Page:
WASHINGTON — The federal government ran a slightly smaller deficit in February than a year ago but the imbalance through the first five months of the budget year is still running ahead of last year.
The Treasury Department reported Thursday that the deficit in February was $192.3 billion, down from a deficit of $193.5 billion a year ago. For the first five months of this budget year, the deficit totals $386.5 billion, up 2.7 percent from a deficit of $376.4 billion during the first five months of the 2014 budget year.
For the entire budget year, which ends Sept. 30, the Congressional Budget Office is forecasting a deficit of $486 billion, up 0.6 percent from the 2014 deficit of $483.4 billion. The 2014 deficit was the smallest annual imbalance in six years.
Through the first five months of the budget year, revenues total $1.19 trillion, up 7.1 percent from the same period a year ago, while outlays total $1.57 trillion, also up 7 percent from a year ago.
The 2014 deficit was down from $680.2 billion in 2013. Before 2013, the nation recorded four straight years of deficits topping $1 trillion annually, reflecting the impact of a severe financial crisis and the worst economic downturn since the Great Recession of the 1930s.
President Barack Obama last month unveiled a new budget proposal which projects the 2015 deficit will rise to $583 billion, sharply higher than CBO's estimate for this year. Obama is asking Congress for authorization to spend $4 trillion next year and projects a deficit in 2016 of $474 billion.
The CBO released an analysis of Obama's budget proposal on Thursday that said that White House policies, if enacted into law, would reduce deficits by $1.2 trillion over the coming decade — less than the $2.2 trillion claimed by the administration. It also estimated that the deficit for 2016 would actually fall to $380 billion if Obama's proposals on spending and taxes were adopted by Congress.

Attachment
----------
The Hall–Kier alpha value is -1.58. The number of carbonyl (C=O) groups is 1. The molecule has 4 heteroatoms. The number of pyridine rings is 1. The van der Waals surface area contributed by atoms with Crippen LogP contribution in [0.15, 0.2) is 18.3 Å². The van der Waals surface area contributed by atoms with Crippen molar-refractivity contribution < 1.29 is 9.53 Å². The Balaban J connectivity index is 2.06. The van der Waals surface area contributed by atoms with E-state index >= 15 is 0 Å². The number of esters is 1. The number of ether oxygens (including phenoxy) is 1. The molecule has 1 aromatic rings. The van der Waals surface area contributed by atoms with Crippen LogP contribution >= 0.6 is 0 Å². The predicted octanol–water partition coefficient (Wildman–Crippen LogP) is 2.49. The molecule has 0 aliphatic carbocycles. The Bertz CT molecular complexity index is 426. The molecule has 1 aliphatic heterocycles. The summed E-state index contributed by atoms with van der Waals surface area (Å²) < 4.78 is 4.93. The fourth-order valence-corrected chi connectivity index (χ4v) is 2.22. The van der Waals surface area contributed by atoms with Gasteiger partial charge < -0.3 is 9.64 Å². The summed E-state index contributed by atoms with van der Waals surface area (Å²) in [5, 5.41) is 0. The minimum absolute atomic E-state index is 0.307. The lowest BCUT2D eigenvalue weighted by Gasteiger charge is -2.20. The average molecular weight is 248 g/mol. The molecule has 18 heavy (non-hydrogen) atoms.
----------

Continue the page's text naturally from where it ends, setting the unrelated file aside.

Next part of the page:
Later in the decade, CBO assumes larger deficits than does the White House. It assumes deficits will total about $300 billion more over the 10-year span than does the White House, whose budget office uses different "baseline" estimates of spending and revenues than CBO. Generally, the White House budget office has higher estimates of economic growth and tax revenues than CBO.
The president's budget plan proposes increasing taxes on the wealthy and using the extra income to rebuild America's aging roads and bridges. It also seeks to provide two years of free community college to qualified students and to trim future deficits to what the administration says would be manageable levels.
But Republicans, who now control both the House and the Senate, have attacked Obama's plan for raising taxes and failing to tackle rising costs for the government's biggest benefit programs, Social Security and Medicare.
GOP lawmakers have pledged that the budgets they put together in coming weeks will eliminate deficits over the next decade.
Associated Press Budget Writer Andrew Taylor contributed to this report.
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